First off is that WE ARE Indian people , we have a long history with our Tribes that can be traced back hundreds of years, from before the creation of our reservations. We are recognized as Indians by the State of California and our various other states as Indian People(even though some ,not all> in our Tribes no longer do so). It appears that as an outsider you have no idea as to what is going on or what we have been talking about. It is about the take over of our various tribes by (sometimes non-Indians) people who have held long time grudges, or who want to remove large blocks of voters from the Tribe who would vote against there abuse of power. Sometimes it is also done to allow those who remain to receive a higher percentage of income. Some of us see the Casino's and the huge influx of money (sometimes millions in there own pocket) as the final deciding factor to remove members who would be a roadblock to them (remember we are talking about millions of extra dollars in there pockets, people have been killed for less)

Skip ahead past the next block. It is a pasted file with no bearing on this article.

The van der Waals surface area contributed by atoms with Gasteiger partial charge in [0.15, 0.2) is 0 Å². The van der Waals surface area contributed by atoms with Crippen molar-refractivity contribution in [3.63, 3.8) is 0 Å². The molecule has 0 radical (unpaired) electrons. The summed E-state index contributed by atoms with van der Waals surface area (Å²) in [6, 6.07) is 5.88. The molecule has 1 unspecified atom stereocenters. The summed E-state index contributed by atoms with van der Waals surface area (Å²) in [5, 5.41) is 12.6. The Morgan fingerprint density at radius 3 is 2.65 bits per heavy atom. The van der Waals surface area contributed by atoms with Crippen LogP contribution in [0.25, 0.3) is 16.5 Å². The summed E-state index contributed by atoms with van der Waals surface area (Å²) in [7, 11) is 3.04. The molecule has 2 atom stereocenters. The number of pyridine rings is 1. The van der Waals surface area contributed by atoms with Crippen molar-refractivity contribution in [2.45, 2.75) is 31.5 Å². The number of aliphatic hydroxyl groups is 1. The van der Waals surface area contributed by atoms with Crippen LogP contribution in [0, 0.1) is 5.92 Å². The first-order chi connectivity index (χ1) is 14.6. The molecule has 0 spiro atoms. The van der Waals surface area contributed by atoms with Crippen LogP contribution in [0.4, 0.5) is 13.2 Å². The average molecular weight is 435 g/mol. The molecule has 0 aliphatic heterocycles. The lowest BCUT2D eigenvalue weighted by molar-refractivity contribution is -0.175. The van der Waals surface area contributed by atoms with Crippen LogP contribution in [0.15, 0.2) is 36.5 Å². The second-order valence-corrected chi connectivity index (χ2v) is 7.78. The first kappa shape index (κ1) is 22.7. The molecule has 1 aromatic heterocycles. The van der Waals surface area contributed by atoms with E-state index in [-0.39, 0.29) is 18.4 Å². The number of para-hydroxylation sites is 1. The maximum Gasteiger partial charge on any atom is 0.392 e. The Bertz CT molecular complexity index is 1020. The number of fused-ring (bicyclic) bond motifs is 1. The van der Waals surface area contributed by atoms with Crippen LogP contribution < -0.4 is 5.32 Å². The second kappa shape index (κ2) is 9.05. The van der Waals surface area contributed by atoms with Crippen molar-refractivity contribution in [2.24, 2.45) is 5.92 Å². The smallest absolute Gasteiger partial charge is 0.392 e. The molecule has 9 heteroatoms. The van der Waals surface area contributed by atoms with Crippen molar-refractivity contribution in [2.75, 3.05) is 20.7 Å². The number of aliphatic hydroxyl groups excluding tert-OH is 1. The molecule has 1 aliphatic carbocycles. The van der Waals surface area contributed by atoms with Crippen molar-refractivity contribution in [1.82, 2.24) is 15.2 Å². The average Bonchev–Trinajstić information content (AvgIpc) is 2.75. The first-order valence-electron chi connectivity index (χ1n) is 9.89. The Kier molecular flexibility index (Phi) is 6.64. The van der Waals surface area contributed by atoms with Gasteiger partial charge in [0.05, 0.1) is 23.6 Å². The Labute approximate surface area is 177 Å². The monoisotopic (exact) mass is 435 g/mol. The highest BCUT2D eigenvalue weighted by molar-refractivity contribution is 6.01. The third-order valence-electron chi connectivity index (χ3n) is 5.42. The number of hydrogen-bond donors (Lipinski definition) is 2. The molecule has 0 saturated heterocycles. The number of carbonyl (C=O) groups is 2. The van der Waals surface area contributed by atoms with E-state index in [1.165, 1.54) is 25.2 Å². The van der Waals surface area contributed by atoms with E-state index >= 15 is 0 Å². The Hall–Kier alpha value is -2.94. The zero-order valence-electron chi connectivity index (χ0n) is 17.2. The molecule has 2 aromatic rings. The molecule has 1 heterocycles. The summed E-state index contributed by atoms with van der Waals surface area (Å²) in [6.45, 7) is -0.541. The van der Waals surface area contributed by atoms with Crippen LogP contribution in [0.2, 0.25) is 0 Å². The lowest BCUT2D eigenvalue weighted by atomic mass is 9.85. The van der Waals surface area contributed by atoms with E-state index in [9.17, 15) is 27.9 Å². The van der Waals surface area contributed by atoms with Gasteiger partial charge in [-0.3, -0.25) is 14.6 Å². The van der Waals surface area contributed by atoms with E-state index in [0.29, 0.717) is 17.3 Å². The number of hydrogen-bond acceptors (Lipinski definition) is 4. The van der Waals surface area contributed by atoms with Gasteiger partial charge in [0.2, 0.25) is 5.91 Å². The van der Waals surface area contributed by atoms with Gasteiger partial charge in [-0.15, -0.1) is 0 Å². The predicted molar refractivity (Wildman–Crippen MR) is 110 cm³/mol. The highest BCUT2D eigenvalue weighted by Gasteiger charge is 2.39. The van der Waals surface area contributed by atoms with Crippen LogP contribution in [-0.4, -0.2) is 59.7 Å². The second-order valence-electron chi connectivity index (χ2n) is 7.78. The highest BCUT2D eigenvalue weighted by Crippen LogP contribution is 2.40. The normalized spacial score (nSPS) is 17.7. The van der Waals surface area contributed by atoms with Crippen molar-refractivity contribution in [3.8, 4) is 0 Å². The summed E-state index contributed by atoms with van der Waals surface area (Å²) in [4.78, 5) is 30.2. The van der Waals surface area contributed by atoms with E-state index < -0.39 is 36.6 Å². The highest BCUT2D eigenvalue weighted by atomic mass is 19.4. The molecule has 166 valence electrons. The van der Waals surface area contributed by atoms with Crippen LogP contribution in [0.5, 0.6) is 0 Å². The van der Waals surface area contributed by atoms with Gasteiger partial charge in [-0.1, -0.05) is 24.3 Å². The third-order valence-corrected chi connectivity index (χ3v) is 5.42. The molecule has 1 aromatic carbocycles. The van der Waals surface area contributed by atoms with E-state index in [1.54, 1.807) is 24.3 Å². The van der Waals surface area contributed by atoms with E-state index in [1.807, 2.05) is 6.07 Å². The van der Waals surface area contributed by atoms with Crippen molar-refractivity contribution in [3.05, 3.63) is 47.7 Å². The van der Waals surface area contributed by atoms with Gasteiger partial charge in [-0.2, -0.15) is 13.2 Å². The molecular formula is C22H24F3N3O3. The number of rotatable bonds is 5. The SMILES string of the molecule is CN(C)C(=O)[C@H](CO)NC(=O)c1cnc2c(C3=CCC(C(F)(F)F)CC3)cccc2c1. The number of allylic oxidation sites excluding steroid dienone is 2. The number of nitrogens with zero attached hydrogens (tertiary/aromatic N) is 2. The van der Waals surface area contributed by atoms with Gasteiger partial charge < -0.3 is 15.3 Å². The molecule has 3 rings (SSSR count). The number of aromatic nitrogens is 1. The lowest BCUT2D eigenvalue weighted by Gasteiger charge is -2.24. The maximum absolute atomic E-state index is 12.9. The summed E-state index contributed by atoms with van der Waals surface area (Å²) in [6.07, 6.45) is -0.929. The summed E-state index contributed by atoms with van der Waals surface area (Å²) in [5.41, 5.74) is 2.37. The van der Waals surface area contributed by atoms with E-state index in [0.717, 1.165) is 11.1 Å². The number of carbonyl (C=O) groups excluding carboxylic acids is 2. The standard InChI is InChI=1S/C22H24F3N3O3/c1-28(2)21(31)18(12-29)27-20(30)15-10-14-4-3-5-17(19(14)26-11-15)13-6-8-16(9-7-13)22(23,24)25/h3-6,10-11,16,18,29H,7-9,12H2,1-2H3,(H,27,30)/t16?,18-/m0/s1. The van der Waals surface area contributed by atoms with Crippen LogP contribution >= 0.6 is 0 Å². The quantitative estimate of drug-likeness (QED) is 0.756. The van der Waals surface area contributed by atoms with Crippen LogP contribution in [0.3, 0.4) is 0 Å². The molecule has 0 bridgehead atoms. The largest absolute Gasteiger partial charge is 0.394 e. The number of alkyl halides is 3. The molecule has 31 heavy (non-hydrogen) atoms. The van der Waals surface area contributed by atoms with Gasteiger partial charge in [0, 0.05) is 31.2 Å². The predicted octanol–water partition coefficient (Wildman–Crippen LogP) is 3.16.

Anonymous said...

Reply to feb 21 at 4.44. They aren't independent...they are VERY dependent on us non- indian people to continue to play at the unregulated machines....and don't tell me they have a gaming commission...that is a big joke....that's the same as the fox guarding the hen house.,,the tribes are destroying their own to pad the remaining members pockets...it's a crime.And should be stopped.

Anonymous said...

Having been a weekly gambler since the Tribal Casinos opened, there is no doubt that the tribes or management has fixed the machines for much lower payouts. After getting many taxable wins for the last 15 years, (with the same amount of playing) I am down to getting very few taxable wins the last couple of years . And the wins are very low even on the few I got. Having made many friends at the Casinos, I notice the " regulars" are gone. The slot techs have nothing to do but stand around. They blame it on the penny machines, but I only play the dollar and 5 dollar machines. It's not my imagination, the proof is in the tax slips. I have decided to stop going myself. Just another weekly regular, gone. I hear it has to do with the tribal members not wanting their per cap to go down even more, so the machines are fixed. And you have to be a fool to think they can't fix them....who is the gaming commission?...right, the tribal members...now why would they want the gamblers to win if it cut into their per cap???

Anonymous said...